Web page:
This slowed rate of fat loss on the KD probably happened for two reasons. First, people were burning through their glycogen (carbohydrate) stores in the first few days after switching, as Hall observed in his last metabolic ward study (12). Second, the volunteers were cannibalizing their own lean tissues for protein over the first two weeks of the KD. Because the KD mobilized stored carbohydrate and protein, those extra calories presumably displaced fat calories that would otherwise have been burned. In other words, severe carbohydrate restriction and the resulting drop in insulin cause the body to burn stored carbohydrate and protein at the expense of stored fat. At least initially.
Why did they cannibalize their own lean tissues for protein? It's probably simply a consequence of the fact that when there isn't much glucose coming in from the diet, the body starts manufacturing it (gluconeogenesis)-- from protein. This increases the body's protein requirement, and unless the diet is high in protein, the body mines it from lean tissues such as muscle. But in the current study, this effect seemed to be transient, since it tapered off after the first 11 days of the KD. This may explain why the rate of fat loss began to rebound in the last two weeks of the KD period.
The carbohydrate-insulin hypothesis relies on the idea that insulin suppresses the release of fatty acids from fat tissue, reducing overall circulating energy levels and creating a state of "internal starvation" that leads to hunger and sluggishness. If the hypothesis is correct, reducing insulin levels should increase overall circulating levels of energy (glucose plus free fatty acids, ketones, glycerol, and triglycerides) and correct internal starvation. Yet reducing carbohydrate intake from 50% to 5%, and reducing insulin secretion by nearly half, had no effect on overall circulating energy levels. Evidently, the total quantity of circulating energy in the blood is regulated tightly enough that even radical changes in diet have little impact on it.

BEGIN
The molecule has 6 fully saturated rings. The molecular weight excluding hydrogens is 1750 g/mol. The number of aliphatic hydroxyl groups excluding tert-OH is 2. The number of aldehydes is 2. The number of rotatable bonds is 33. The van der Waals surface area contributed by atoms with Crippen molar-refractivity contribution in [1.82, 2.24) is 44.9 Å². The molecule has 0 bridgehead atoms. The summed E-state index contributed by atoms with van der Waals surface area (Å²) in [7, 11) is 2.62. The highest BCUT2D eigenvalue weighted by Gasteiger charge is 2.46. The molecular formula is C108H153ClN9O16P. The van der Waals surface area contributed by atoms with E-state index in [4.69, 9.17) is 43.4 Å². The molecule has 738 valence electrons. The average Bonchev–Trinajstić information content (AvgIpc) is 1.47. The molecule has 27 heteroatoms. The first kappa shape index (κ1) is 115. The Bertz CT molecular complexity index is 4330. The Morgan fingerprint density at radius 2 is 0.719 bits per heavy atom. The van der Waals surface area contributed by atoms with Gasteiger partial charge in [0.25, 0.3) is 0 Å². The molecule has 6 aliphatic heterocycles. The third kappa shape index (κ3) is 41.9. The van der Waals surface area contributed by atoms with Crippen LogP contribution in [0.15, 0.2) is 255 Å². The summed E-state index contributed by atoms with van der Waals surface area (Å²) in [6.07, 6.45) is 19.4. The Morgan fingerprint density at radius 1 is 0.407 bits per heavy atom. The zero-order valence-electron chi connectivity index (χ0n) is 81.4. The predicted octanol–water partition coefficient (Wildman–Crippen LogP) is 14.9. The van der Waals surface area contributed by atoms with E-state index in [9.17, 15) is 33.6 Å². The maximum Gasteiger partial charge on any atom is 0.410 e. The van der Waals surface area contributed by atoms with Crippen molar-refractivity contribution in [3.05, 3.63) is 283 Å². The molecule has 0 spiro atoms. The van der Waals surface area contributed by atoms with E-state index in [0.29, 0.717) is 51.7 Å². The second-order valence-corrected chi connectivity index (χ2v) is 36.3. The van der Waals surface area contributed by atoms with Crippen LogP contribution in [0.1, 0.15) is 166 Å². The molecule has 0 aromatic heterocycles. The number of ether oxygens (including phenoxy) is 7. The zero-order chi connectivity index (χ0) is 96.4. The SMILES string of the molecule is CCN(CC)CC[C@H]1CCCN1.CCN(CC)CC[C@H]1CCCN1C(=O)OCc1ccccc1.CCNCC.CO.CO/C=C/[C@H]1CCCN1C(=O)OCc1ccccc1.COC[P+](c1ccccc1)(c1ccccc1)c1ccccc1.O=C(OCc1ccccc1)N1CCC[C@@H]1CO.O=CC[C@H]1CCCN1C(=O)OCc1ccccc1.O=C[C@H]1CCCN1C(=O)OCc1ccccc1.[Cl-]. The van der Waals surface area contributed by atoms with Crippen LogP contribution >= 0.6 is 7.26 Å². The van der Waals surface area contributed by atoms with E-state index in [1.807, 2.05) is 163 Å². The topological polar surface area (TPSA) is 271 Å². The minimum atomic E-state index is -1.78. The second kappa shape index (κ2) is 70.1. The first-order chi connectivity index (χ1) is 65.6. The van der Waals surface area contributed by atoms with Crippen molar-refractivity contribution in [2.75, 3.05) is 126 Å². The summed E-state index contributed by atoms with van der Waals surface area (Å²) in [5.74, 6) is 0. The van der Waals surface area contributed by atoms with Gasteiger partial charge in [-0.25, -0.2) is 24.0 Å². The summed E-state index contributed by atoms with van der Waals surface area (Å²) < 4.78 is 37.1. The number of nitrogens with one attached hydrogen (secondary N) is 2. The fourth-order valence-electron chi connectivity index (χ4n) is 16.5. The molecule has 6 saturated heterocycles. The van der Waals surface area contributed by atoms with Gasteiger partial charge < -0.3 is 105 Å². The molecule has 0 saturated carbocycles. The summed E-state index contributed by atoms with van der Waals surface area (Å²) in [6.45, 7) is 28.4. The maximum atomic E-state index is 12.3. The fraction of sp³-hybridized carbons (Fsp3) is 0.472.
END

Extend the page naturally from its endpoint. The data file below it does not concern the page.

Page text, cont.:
It's important to note that in many ways, this study was crafted to maximize the apparent effectiveness of the KD. The KD was very low in carbohydrate (5%), while the HCD was high in carbohydrate (50%) and also very high in sugar (25%). If you believe the hypothesis that sugar summons Beelzebub to plump up your fat tissue regardless of your calorie intake, the comparison should have been extremely favorable to the KD. Yet the effect on fat mass was the opposite of what this hypothesis predicts.
This study confirms that insulin simply doesn't work how Taubes, Ludwig, and other insulin-obesity advocates think it does. As the investigators put it, "it is clear that regulation of adipose tissue fat storage is multifaceted and that insulin does not always play a predominant role". Despite insulin's well-recognized role in regulating dynamic fatty acid flux in response to meals, circulating insulin levels are not a dominant controller of fat mass. Instead, this study suggests to me that fat tissue plays a more passive role in energy balance: it releases net calories as the body needs them, regardless of what insulin is doing**. Insulin is not the conductor of the fat mass train.
The only remaining explanation for the weight loss produced by low-carbohydrate diets is that they 1) cause a rapid initial loss of water weight, and 2) lead people to eat fewer calories, which gradually depletes fat stores. I do think the second effect is interesting and merits more research. Why do these diets cause a spontaneous reduction in calorie intake, even when people aren't deliberately trying to restrict calories? Protein is part of the explanation, but I'm not sure it can fully explain what happens when the diet is ketogenic (very low in carbohydrate). I look forward to more research on this.
In many ways, this study was state-of-the-art. It was a true metabolic ward study, so there was no diet cheating. The measurement techniques were gold standard. Yet it did suffer from one puzzling weakness: it lacked a true control group. Therefore, this trial was neither randomized, nor controlled. I don't know why this decision was made, but it does weaken the result.